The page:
Source: Abscbn AbscbnCategory: SportsFeb 15th, 2019Related News

Jordan cheers the young ‘uns

LOS ANGELES — Michael Jordan praised the record-breaking exploits of James Harden and Russell Westbrook on Tuesday before mischievously remarking that both players’ achievements pale against his own. It shows the talent that we have in the league NBA legend Jordan spoke to reporters in Charlotte ahead of the All-Star Break, less than 24 hours […].....»»

Source: Tribune TribuneCategory: NewsFeb 14th, 2019Related News

Cancer survivor ready to rumble again

Boxing announcer Michael Buffer survived a serious bout with cancer in 2008 and when HBO decided to leave the fight game last year, the speculation was he had nowhere to go since the other network Showtime was linked to his rival Jimmy Lennon Jr. But just as Buffer overcame cancer, he has weathered the storm of HBO’s departure......»»

Source: Philstar PhilstarCategory: SportsFeb 13th, 2019Related News

Jordan lauds Westbrook & Harden streaks, but jokes 6 NBA titles harder to achieve

Michael Jordan lauded both James Harden and Russell Westbrook for their impressive feats during a press conference on the 2019 NBA All-Star weekend, which will be held in Jordan's home state of North Carolina.....»»

Source: Philstar PhilstarCategory: SportsFeb 13th, 2019Related News

Jordan: 6 NBA titles tougher than Harden, Westbrook streaks

By Steve Reed, Associated Press CHARLOTTE, N.C. (AP) — Michael Jordan says James Harden’s streak of 30 straight 30-point games and Russell Westbrook’s 10 straight triple-doubles are both impressive and tough to accomplish. But the Charlotte Hornets owner said Tuesday (Wednesday, PHL time) — flashing a big grin — that there is one accomplishment tougher than both those feats: “Which is harder from the player’s standpoint? Six championships by all means.” Michael Jordan’s response to what is tougher to achieve - James Harden’s streak of 30 straight 30-point games OR Russell Westbrook’s 10 straight triple doubles... Classic Jordan. pic.twitter.com/upR8Xj1g07 — Steve Reed (@SteveReedAP) February 12, 2019 Jordan praised both players for what they’re doing, noting that both streaks are hard to accomplish. Jordan said the milestones show “the talent that we have within the league.” “It shows progression in the league,” Jordan said during an interview at his Hornets facility while discussing the upcoming All-Star weekend . “I am very proud of how both guys have done because they are making a mark for the league and I think it really helps grow the league.” Harden needed a late scoring spree on Monday night (Tuesday, PHL time) to extend his streak to 30 games, scoring 11 points in the final 100 seconds as the Rockets defeated the Dallas Mavericks 120-104. Harden, who is playing with a strained left shoulder, reached the 30-point mark by swishing a 30-foot pull-up jumper. Westbrook finished with 21 points, 14 rebounds and 11 assists to notch his 10th straight triple-double in the Thunder’s 120-111 victory over the Portland Trail Blazers, breaking a tie with Wilt Chamberlain for the most consecutive triple doubles. Both players will be in Charlotte this weekend for the All-Star game......»»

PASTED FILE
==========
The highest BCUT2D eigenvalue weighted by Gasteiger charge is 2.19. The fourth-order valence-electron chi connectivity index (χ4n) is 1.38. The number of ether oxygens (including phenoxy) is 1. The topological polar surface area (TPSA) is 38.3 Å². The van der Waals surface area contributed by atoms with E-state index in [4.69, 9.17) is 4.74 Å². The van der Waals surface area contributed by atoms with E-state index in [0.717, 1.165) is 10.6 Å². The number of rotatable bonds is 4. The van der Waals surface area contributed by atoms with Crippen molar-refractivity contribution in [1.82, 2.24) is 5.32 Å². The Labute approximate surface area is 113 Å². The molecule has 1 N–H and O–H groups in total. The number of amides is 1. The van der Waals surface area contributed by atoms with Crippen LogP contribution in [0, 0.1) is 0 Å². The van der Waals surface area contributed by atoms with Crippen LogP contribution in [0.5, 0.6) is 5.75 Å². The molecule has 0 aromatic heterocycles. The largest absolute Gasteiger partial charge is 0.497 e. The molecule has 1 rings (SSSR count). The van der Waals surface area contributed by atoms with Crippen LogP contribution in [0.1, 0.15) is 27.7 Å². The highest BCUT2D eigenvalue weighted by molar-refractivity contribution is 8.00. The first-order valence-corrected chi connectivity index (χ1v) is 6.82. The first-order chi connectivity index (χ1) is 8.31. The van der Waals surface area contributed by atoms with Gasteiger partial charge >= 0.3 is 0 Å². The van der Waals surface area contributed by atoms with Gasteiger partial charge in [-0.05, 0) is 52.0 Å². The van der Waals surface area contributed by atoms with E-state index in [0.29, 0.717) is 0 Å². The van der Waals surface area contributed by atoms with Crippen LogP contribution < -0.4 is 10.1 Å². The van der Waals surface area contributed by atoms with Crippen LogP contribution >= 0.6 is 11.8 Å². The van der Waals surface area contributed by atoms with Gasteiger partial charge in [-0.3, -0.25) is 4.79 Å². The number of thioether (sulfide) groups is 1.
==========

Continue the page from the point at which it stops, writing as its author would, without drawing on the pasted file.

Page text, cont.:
Source: Abscbn AbscbnCategory: SportsFeb 13th, 2019Related News

Curry heats up late, Warriors roll past Jazz 115-108

By Michael Wagaman, Associated Press OAKLAND, Calif. (AP) — Stephen Curry overcame a sluggish night shooting and made a pair of pivotal three-pointers in the fourth quarter, Kevin Durant had 28 points and seven assists, and the Golden State Warriors rallied from behind for the third consecutive game and beat the Utah Jazz 115-108 on Tuesday night (Wednesday, PHL time). Curry had 24 points on 8-of-19 shooting. The two-time MVP missed his first five shots beyond the arc and finished 5-of-14 on three's. Klay Thompson scored 22 and DeMarcus Cousins added 12 points and 10 rebounds to help Golden State to its fourth straight win and 16th in 17. Donovan Mitchell had 25 points and seven rebounds for Utah. Rudy Gobert added 13 points and 16 rebounds. Gobert's double-double is his 46th of the season. The Warriors came back from 17 down to beat Phoenix on Friday (Saturday, PHL time) and were down 19 to Miami on Sunday (Monday, PHL time) before winning. Both of those deficits were at halftime. This time Golden State fell behind 91-84 early in the fourth before going on a 21-4 run. Andre Iguodala helped spark the surge with a steal and dunk while Thompson had a three-pointer and reverse layup, but it was Curry's burst that was key. Curry made back-to-back three's, then drove around Ricky Rubio for an easy layup that put the Warriors up 105-95. Before the game Curry, Durant and Thompson received their All-Star jerseys from general manager Bob Myers. The Warriors got off to a rough start with their perimeter shooting, going 1-of-9 beyond the arc in the first quarter, and didn't find their stroke until late in the second. Curry made back-to-back triples, Iguodala added one and Thompson — who appeared to dislocate the ring finger on his left hand in the first quarter — made another. Golden State led 62-53 early in the third before Mitchell got Utah rolling with a pair of three's and seven points as part of an 18-7 run. Neto later made consecutive layups to put the Jazz up 84-81. TIP-INS Jazz: Rubio missed an open layup and shot an airball on a three-point try in the first quarter. . Utah committed 16 turnovers that led to 27 points for Golden State. . Six Jazz players scored in double figures. Warriors: Curry got off to another slow start in the first quarter, missing all three of his three-point attempts and shooting 2-of-6 overall. . Coach Steve Kerr said he plans to rest Cousins and Shaun Livingston for the second half of Golden State's back-to-back Wednesday (Thursday, PHL time) in Portland. . Thompson made three triples to move past Dale Ellis into 17th place on the NBA's list for career three-pointers with 1,721. UP NEXT Jazz: Play at Oklahoma City on Feb. 22 (Feb. 23, PHL time). Warriors: Play at Portland on Wednesday (Thursday, PHL time)......»»